The Hidden Cost of DEI Work—And What to Do about It

Andrea J. Rogers and Tiloma Jayasinghe, Nonprofit Quarterly
Description / Summary

Learn about the known and hidden costs of organizational diversity, equity, and inclusion (DEI) work and recommendations for change.

Demand for diversity, equity, and inclusion (DEI) work has risen exponentially since the murder of George Floyd and the racial uprisings that followed. As nonprofit organizations envision what becoming an antiracist organization looks like, they often retain external DEI capacity-builders to support them along that journey.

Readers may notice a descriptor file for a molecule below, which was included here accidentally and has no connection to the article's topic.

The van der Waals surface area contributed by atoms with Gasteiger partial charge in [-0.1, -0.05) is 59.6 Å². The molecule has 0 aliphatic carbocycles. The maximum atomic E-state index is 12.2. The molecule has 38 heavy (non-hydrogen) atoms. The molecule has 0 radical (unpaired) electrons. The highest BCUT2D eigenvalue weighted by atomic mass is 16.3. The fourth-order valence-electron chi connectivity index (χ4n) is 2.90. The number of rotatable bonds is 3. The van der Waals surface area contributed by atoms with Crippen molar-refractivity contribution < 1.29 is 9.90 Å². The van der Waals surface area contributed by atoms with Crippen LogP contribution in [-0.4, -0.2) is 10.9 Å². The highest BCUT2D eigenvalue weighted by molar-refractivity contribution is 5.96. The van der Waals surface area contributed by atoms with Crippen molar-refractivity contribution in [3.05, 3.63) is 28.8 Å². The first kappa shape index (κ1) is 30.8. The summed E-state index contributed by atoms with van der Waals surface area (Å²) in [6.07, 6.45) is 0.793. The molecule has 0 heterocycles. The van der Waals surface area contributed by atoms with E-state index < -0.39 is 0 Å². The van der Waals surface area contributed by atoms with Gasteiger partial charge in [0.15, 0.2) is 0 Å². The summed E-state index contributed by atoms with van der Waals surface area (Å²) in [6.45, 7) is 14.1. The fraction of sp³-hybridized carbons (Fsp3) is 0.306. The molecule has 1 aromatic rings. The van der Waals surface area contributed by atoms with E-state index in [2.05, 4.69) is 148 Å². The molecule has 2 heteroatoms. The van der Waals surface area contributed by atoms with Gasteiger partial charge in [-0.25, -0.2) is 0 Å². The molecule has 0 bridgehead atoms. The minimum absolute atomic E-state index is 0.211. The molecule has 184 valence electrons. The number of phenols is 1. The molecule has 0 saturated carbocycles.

Many people who work in race equity, including consultants and capacity builders, are BIPOC (Black, Indigenous, and People of Color). Furthermore, many are Black women and women of color. At CRE (Community Resource Exchange), where both of us work, the lead senior consultant of our DEI practice and other team members are predominantly Black women.

This is visionary and revolutionary work. It involves hope, faith, and a real belief that people, communities, and institutions can and are willing to change. However, beginning to undo a legacy of structural racism and culture of European/white norms comes at great cost, which is unequally borne by BIPOC people. Some of those costs are known and necessary—they are more of an investment and a stretching into new ways of being. Others are hidden, and because they are not recognized, they take a severe, disparate toll upon the people doing this work.